Have you heard of the “nanny tax?” Even if you don’t employ a nanny, it may apply to you. Hiring a house cleaner, gardener or other household employee (who isn’t an independent contractor) may make you liable for federal income and other taxes. You may also have state tax obligations.

If you employ a household worker, you aren’t required to withhold federal income taxes from pay. But you can choose to withhold if the worker requests it. In that case, ask the worker to fill out a Form W-4. However, you may be required to withhold Social Security and Medicare (FICA) taxes and to pay federal unemployment (FUTA) tax.

2021 and 2022 thresholds

In 2021, you must withhold and pay FICA taxes if your household worker earns cash wages of $2,300 or more (excluding the value of food and lodging). The Social Security Administration recently announced that this amount would increase to $2,400 in 2022. If you reach the threshold, all the wages (not just the excess) are subject to FICA.

However, if a nanny is under age 18 and childcare isn’t his or her principal occupation, you don’t have to withhold FICA taxes. So, if you have a part-time student babysitter, there’s no FICA tax liability.

Both an employer and a household worker may have FICA tax obligations. As an employer, you’re responsible for withholding your worker’s FICA share. In addition, you must pay a matching amount. FICA tax is divided between Social Security and Medicare. The Social Security tax rate is 6.2% for the employer and 6.2% for the worker (12.4% total). Medicare tax is 1.45% each for the employer and the worker (2.9% total).

If you want, you can pay your worker’s share of Social Security and Medicare taxes. If you do, your payments aren’t counted as additional cash wages for Social Security and Medicare purposes. However, your payments are treated as additional income to the worker for federal tax purposes, so you must include them as wages on the W-2 form that you must provide.

You also must pay FUTA tax if you pay $1,000 or more in cash wages (excluding food and lodging) to your worker in any calendar quarter. FUTA tax applies to the first $7,000 of wages paid and is only paid by the employer.

Paperwork and payments 

You pay household worker obligations by increasing your quarterly estimated tax payments or increasing withholding from wages, rather than making an annual lump-sum payment.

As an employer of a household worker, you don’t have to file employment tax returns, even if you’re required to withhold or pay tax (unless you own your own business). Instead, employment taxes are reported on your tax return on Schedule H.

When you report the taxes on your return, include your employer identification number (not the same as your Social Security number). You must file Form SS-4 to get one.

However, if you own a business as a sole proprietor, you include the taxes for a household worker on the FUTA and FICA forms (940 and 941) that you file for the business. And you use your sole proprietorship EIN to report the taxes.

Recordkeeping is important 

Keep related tax records for at least four years from the later of the due date of the return or the date the tax was paid. Records should include the worker’s name, address, Social Security number, employment dates, dates and amount of wages paid and taxes withheld, and copies of forms filed.

Contact us for assistance or questions about how to comply with these requirements.

© 2021 Covenant CPA

Corporate espionage has long been a threat for U.S. companies. Recently, intellectual property theft by foreign governments and organized crime gangs has grabbed headlines — for good reason. According to the U.S. Justice Department, 80% of its economic espionage prosecutions target schemes that would benefit China. Yet for most businesses, the threat comes from employees and former employees who take advantage of lax environments with few internal controls.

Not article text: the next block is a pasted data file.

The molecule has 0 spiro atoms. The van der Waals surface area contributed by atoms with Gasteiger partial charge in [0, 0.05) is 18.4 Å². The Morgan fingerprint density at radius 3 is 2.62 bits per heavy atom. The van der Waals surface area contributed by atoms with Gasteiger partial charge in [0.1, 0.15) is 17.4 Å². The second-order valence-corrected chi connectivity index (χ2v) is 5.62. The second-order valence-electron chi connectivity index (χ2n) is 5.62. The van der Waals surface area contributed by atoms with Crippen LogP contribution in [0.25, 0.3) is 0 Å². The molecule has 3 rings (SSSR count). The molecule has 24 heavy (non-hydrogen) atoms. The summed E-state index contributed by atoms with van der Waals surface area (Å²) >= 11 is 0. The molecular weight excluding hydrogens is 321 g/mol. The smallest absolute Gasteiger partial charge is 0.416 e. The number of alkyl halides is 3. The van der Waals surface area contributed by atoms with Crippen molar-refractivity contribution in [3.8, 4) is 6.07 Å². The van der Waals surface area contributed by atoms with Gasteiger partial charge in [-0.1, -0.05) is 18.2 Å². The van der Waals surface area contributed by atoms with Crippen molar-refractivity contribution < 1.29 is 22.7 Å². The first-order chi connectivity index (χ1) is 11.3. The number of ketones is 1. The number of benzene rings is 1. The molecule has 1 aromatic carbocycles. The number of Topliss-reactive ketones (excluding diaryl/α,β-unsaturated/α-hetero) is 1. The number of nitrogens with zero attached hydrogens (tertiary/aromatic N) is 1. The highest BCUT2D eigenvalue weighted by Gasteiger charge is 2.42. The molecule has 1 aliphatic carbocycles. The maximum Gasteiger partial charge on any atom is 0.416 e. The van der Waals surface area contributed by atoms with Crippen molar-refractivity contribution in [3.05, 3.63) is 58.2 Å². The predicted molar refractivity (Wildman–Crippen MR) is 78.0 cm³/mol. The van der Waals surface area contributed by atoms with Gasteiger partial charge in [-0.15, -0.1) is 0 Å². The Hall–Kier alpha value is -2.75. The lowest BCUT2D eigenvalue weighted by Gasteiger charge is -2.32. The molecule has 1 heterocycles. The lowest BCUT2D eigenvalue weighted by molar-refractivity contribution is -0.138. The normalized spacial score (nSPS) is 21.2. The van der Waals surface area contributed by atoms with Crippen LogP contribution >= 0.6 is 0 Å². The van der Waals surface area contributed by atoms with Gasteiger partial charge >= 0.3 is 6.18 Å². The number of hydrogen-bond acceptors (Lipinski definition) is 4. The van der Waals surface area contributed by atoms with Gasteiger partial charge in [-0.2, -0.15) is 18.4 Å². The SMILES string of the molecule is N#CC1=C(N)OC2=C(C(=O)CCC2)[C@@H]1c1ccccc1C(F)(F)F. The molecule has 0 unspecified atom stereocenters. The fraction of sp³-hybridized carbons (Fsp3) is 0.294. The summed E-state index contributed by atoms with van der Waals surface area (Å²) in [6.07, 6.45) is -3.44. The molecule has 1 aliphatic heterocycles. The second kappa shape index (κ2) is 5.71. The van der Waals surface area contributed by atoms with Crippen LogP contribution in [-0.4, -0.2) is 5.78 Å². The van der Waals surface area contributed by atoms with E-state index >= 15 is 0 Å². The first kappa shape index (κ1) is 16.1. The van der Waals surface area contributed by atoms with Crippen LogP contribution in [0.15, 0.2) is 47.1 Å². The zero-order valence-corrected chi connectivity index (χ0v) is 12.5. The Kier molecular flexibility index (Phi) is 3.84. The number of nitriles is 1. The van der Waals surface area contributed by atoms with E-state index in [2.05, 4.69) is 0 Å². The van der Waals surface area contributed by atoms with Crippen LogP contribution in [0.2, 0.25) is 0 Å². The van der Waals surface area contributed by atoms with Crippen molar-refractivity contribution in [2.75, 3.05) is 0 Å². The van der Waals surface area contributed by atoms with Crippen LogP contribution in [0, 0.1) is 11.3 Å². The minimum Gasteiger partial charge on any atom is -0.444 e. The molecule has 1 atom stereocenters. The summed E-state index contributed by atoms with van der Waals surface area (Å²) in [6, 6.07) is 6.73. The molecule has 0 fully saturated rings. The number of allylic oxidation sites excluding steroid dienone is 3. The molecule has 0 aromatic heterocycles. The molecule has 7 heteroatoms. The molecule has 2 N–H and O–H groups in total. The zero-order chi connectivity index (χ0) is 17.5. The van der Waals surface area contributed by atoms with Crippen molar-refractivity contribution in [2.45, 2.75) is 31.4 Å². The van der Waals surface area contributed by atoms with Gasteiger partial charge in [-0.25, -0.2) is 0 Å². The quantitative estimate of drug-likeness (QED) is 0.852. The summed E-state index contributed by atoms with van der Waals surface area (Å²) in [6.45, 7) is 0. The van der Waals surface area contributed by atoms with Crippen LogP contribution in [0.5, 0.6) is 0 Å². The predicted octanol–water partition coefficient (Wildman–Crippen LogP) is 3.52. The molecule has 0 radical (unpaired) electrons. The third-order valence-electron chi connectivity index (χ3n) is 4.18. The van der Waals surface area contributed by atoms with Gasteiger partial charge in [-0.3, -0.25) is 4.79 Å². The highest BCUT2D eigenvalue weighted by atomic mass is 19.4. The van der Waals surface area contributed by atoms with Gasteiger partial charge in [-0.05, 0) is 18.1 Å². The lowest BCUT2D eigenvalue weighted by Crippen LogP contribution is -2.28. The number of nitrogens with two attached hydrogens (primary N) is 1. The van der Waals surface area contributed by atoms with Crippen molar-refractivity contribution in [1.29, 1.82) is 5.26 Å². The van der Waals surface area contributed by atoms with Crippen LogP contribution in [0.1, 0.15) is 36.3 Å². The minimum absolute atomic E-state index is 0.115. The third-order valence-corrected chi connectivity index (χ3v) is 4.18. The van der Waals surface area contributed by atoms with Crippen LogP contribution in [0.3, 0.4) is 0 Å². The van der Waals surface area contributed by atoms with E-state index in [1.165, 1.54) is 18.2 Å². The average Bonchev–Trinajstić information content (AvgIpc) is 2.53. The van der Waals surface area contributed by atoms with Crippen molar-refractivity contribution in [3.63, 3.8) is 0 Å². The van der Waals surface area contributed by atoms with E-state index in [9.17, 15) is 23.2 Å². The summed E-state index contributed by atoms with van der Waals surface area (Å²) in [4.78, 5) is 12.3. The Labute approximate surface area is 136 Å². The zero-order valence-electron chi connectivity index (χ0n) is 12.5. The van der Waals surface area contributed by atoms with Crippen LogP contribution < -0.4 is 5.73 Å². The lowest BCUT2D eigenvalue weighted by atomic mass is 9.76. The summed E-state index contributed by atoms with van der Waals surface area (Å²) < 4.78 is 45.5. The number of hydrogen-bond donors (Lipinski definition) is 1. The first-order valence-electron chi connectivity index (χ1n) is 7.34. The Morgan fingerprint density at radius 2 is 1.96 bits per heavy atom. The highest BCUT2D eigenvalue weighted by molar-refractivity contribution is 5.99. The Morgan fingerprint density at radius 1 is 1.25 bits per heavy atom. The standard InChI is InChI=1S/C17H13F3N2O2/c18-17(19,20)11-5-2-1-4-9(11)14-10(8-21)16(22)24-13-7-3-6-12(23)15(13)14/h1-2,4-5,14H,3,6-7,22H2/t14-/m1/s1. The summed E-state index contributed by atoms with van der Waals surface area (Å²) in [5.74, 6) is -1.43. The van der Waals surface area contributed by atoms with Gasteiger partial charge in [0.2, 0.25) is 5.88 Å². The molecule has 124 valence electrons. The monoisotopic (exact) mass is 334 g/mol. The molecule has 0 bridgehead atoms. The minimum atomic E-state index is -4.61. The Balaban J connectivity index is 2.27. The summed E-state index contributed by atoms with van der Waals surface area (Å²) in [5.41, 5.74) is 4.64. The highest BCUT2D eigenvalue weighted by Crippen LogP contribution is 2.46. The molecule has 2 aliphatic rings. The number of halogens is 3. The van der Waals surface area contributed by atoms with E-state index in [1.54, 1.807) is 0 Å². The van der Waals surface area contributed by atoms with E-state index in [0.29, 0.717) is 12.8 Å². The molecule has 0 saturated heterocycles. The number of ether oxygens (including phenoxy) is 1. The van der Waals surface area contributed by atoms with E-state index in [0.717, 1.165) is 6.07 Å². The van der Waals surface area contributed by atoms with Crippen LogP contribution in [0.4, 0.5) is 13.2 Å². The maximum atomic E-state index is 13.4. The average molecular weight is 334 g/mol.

The problem … and a solution

Employees with access to trade secrets may take that information with them when they leave your company for another job — or pad their paychecks by selling it to your competitors while still employed. As with all types of fraud, workers are more likely to participate in corporate espionage if they’re unhappy in the job (motive), have access to sensitive information (opportunity) and can mentally excuse the act (rationalization). For example, thieves may rationalize selling IP because they feel underpaid and that they “deserve” the fraud proceeds.

You can reduce espionage risk from unethical employees by first identifying information that should be secured. New technology and market strategies are clearly sensitive. But customer complaints or component purchasing data may also be valuable to your competitors. Think about which competitors would benefit from what information.

Then determine how much of your sensitive information is at risk and where the vulnerabilities lie. Passwords, firewalls and other security measures are critical to protecting data, but they aren’t invulnerable. You also need to consider who has access to confidential information and how your business processes drive how the information is used.

The last step is to develop a security policy that considers your business methods, potential external weaknesses and staffing patterns. Revisit the plan periodically as your business and competitors change.

Stop loose lips from sinking ships

Be sure to educate employees about the threat of corporate espionage and let them know how to report suspicious activity such as people asking for details about their jobs. Emphasize that secrets can be revealed inadvertently.

For example, a software developer may agree to help a “student” with her research, or an operations manager may participate in a “customer satisfaction survey” by a manufacturer. Employees also need to watch what they discuss with coworkers in public places such as lunch spots and after-hours bars. They never know who’s eavesdropping.

Of course, not all research into your company is illegal. Public documents such as Federal Communications Commission and regulatory filings, content on your website and published articles on your company can give an experienced business analyst a fairly accurate idea of what you’re doing. Actual corporate espionage involves theft of information that hasn’t been made public.